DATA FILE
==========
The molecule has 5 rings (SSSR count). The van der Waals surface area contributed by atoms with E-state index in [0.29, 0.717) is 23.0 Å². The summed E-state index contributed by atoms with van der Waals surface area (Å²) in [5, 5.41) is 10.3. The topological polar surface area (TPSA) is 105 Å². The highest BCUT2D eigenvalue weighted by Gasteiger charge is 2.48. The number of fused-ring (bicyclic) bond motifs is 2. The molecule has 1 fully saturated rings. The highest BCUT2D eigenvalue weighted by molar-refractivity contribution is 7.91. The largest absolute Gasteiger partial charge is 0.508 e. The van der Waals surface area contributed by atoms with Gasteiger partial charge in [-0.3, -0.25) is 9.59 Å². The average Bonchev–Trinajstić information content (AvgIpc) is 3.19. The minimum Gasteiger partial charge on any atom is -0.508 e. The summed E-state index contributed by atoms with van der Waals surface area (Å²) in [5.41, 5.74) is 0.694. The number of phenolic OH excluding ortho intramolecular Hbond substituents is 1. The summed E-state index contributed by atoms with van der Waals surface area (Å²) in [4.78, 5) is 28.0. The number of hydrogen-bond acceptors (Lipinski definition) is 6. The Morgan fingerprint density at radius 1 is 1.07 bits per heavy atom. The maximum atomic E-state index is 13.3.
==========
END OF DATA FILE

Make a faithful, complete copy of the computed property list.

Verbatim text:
The molecule has 5 rings (SSSR count). The van der Waals surface area contributed by atoms with E-state index in [0.29, 0.717) is 23.0 Å². The summed E-state index contributed by atoms with van der Waals surface area (Å²) in [5, 5.41) is 10.3. The topological polar surface area (TPSA) is 105 Å². The highest BCUT2D eigenvalue weighted by Gasteiger charge is 2.48. The number of fused-ring (bicyclic) bond motifs is 2. The molecule has 1 fully saturated rings. The highest BCUT2D eigenvalue weighted by molar-refractivity contribution is 7.91. The largest absolute Gasteiger partial charge is 0.508 e. The van der Waals surface area contributed by atoms with Gasteiger partial charge in [-0.3, -0.25) is 9.59 Å². The average Bonchev–Trinajstić information content (AvgIpc) is 3.19. The minimum Gasteiger partial charge on any atom is -0.508 e. The summed E-state index contributed by atoms with van der Waals surface area (Å²) in [5.41, 5.74) is 0.694. The number of phenolic OH excluding ortho intramolecular Hbond substituents is 1. The summed E-state index contributed by atoms with van der Waals surface area (Å²) in [4.78, 5) is 28.0. The number of hydrogen-bond acceptors (Lipinski definition) is 6. The Morgan fingerprint density at radius 1 is 1.07 bits per heavy atom. The maximum atomic E-state index is 13.3.